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BWW Reviews: THE PIRATES OF PENZANCE, Bristol Hippodrome, June 18 2013

Having only ever seen an amateur production of a Gilbert and Sullivan piece, I was very much looking forward to seeing The Scottish Opera and D'Oyly Carte production at the Bristol Hippodrome. As I sat down in my seat in what appeared to be a pretty full house, I relaxed as I listened to the ambient noises of rolling waves and squawking seagulls emanating from the stage.

I love absorbing the buzz in the theatre as the orchestra begins the overture, and the accomplished musicians of the Orchestra of Scottish Opera, with conductor Derek Clark at the helm, did not disappoint in their delivery. In addition, the early introduction of some 'vertically staged' silliness during the piece was well used as an opportunity to introduce the audience to the general absurdity, and creative set use, that was to come.

There is perhaps no other way to describe The Pirates of Penzance than tongue-in-cheek and utterly but gleefully ridiculous. The story of a lad doomed to a life of piracy as a result of a misunderstanding, contractual technicalities and a strong sense of duty, coupled with a gang of swashbucklers, a gaggle of giggling girls and a team of cowardly bobbies is bound to be nothing short of comical.

In this production, the set was rather basic, but it was creatively used and successfully added to the hilarity of the evening, accentuating the sublimely absurd aspects of this Gilbert and Sullivan comedy.

At yesterday evening's performance, the role of Frederic was played by Nicholas Sharratt. One couldn't help but be charmed by his boyish, slightly starry-eyed nature, particularly when coupled with his character's awkwardness and staunch belief in honouring his duty. Sharratt suited the role well, demonstrating a solid comedic quality in his line delivery, although he was at times overshadowed by his leading lady.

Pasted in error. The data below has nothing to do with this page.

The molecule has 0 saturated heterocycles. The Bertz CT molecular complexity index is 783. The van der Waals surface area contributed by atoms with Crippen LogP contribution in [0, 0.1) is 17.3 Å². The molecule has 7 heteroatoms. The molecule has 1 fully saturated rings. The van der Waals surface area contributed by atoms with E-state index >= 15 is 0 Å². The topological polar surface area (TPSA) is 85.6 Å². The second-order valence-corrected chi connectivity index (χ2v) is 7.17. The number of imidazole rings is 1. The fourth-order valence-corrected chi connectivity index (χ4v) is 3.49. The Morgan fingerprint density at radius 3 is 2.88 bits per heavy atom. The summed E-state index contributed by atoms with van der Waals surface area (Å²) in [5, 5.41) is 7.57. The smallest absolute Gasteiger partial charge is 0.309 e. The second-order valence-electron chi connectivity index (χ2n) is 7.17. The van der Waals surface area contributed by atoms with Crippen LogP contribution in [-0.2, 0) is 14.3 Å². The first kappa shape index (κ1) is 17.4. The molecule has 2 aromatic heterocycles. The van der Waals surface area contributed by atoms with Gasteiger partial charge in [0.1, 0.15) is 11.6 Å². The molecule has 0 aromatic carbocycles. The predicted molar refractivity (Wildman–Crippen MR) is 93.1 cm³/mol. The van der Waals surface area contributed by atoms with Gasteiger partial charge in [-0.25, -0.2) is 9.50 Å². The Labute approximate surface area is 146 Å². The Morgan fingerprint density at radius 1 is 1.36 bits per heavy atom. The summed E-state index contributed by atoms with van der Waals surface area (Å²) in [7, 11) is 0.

The strong-willed and somewhat geeky Mabel was played by Rebecca Bottone, who has recently completed the Opera course at the Royal Academy of Music in London. I thoroughly enjoyed her performance, and feel she is one to watch for the future - her remarkable vocal control was matched only by the ease at which she switched from brilliantly amusing to innocently heartfelt during her romantic duet.

Richard Stuart, as Mabel's father Major-General Stanley, gave an impressive display during the well-known tongue-twisting number 'I am the very model of a modern Major-General', but special mention must go to the rather eccentric Sergeant of Police, played by Graeme Broadbent, and his comical physicality.

Individually, the motley crew of pirates perhaps lacked a bit of gusto and menace, but the company appeared to gel well, with the group numbers being particularly rousing. There are occasions when someone in a small role really grabs your attention, for whatever reason, and one such stand-out performance in the company for me was Katie Grosset as Edith, one of Mabel's many sisters.

As a frequenter of musical theatre performances, which I adore, I have to say it was wonderfully refreshing to hear a truly live performance without the use of microphones, although the vocals of some cast members were, on occasion, lost in the swell of the orchestra.

The pace of the second act seemed somewhat slower than the first, but that was purely down to the writing, rather than the energy or talent of the cast, who worked extremely well together and appeared to be enjoying the performance as much as the highly receptive audience was.

All in all, if you are expecting a dazzle of glitzy costumes, loud music and complex dance routines, then this isn't the show for you, but if, like me, you enjoy a bit of ridiculous escapism and wish to leave the theatre with a smile on your face, then The Pirates of Penzance ticks every box.

The Pirates of Penzance is playing at the Bristol Hippodrome until Saturday 22nd June. For more information or to book your tickets, click here.



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